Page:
My father did a number of things. He farmed, worked in construction, then worked as a driver, first of a school bus, then as a trucker. My mother was a teacher, and she definitely has a vocation for it, so it's more or less the only thing she ever wanted to do, though sometimes if she couldn't get a teaching job she'd do other kinds of jobs. Even during the 15 years she was a stay at home mom, she tutored kids for money, and now that she's retired she does a lot of volunteer tutoring and teaches in her church's Vacation Bible School during the summer.

I'm an editor and a writer. I can't say their choice of jobs influenced mine. I never wanted to farm, work in construction, drive a truck, or teach. My mother was very disappointed that I didn't want to be a teacher, and she has never gotten over it even though it's over twenty years now since I took the path untaught. I still get occasional resentful comments about how I "should have at least considered it". When I called her to tell her I'd lost my job four years ago she suggested that perhaps I could get a job teaching at a community college. (I minded that less than her, "Now you'll have time to clean your house.") When my niece decided to become a teacher (at the age of seven!) and subsequently entered teacher's college and became a high school English and history teacher, I thought surely that would pacify my mother. No, it didn't.

I will say that they did give me one vocational gift in that they both really love to work with their hands and make things and are very good at it. My father is an award-winning woodworker and my mother is an excellent seamstress and knitter and can embroider as well as being very handy at upholstering and other decorating skills. They planned and built the house I grew up in, and when I say they built it, I mean they literally built it, doing all the work themselves with maybe a little help from a neighbour or family member when there was a two-man job. I don't remember a tradesperson ever coming to the house when I was growing up. If anything needed to be fixed or remodeled, they did it themselves. When I watched Mad Men, I saw a number of sixties-era props that were identical to items my family was using well into the nineties. Everything had to last, and nothing went into the garbage until it was truly garbage. My love of making things and my hatred of waste came from them and has been defining characteristic of my lifestyle as well as informing the type of writing I do, so I suppose in the end though I didn't choose to do what they did for a living, they did have a significant impact on the work I do.
posted by Orange Swan 28 February | 16:02
My father ran The Bridgeport Bed Spring Co. for many years. It had been his father's factory. I've always had a thing for bunk beds.
posted by Pips 28 February | 23:13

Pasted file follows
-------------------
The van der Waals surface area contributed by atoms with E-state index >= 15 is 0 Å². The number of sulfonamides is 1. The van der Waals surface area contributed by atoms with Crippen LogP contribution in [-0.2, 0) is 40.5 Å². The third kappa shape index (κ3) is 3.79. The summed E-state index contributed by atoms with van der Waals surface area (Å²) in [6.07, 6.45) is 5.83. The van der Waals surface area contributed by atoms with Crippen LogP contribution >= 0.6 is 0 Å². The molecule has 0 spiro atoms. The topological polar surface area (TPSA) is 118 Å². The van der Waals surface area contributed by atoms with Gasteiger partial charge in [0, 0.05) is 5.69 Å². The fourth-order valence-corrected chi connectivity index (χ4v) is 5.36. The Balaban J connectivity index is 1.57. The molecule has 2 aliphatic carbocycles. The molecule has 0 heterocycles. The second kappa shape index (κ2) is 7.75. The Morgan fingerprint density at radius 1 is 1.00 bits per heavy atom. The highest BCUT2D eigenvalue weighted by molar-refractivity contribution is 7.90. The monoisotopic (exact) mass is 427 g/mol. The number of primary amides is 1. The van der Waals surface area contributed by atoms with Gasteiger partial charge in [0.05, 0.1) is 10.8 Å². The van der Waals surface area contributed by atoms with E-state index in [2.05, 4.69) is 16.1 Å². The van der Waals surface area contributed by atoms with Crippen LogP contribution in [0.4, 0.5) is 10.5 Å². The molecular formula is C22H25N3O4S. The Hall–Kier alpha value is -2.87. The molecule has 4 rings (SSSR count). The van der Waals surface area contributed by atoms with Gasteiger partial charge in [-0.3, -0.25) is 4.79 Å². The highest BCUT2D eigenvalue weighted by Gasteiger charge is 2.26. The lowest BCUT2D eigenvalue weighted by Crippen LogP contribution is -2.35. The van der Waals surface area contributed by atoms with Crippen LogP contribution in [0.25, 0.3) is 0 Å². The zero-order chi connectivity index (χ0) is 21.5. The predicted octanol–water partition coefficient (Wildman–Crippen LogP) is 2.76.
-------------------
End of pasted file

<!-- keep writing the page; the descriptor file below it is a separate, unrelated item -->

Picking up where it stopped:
My father was a firefighter, and on his off-days he drove a delivery truck for a frozen food wholesaler. Mom worked a variety of jobs over the years, a couple of them volunteer work. But, the one most people remember her for is as a secretary/receptionist for a local ophthalmologist.

The biggest lesson I got from them is that the whole "work hard and you will succeed" mantra is baloney. Dad worked his ass off, often to the detriment of his health, and they really struggled. They were no spendthrifts. We lived very modestly.
posted by Thorzdad 29 February | 08:39
I couldn't begin to tell you what my dad did. Officially, his most recent title was "Outreach Program Manager III" in Continuing Studies at the university, but that encompassed a ton of stuff. It all centered around health promotion and social marketing.

So he did health promotion for people with developmental disabilities, was a lead poisoning prevention czar for a while, taught classes on how to reach, inform, motivate and persuade for health and social change, and then merged into doing more with this Buddhist peace movement in Sri Lanka, which ALSO meant that he ended up being a kay North American contact for tsunami relief in 2004.

It soon became apparent to me that 1) he needed an assistant, badly (and Reghan, who did it for the longest time, was a saint); 2) you really can do whatever you want when you find a willing supervisor, and 3) there were jobs out there that you would never imagine existing when you think, "When I grow up, I want to be a fireman dinosaur astronaut princess doctor!"

His father was a plastic surgeon who moved the family to places like India and Peru to do work with people like leprosy patients. His mother told all five kids, "Don't go into nonprofit or social work." They all did, to some degree.

My mom was a piano teacher out of our home. Every afternoon, I'd come home and some kid would be plunking out the two-finger version of the theme from "Beauty and the Beast."

It's hard to separate her job from the general respect for music and participation in ensembles. Still, I think it was nice to have a well tuned piano always sitting there, open and ready for me to noodle around on, with a lot of classic yet easy piano music for me to experiment with. I learned to play by ear, and it was tremendously helpful as I became both a cellist and a semi-professional singer.
posted by Madamina 29 February | 10:31
This has been a very interesting thread!
posted by amro 29 February | 21:38
Hmmmm, I just realized that I didn't address influence on me in my answer. Which I guess makes it clear that the influence is "none at all." :)
posted by JanetLand 01 March | 11:59
[unless being a smartass like my mother counts]
posted by JanetLand 01 March | 12:00
Werner Herzog motivational posters || OMG! "BUNNY VS. MONKEY"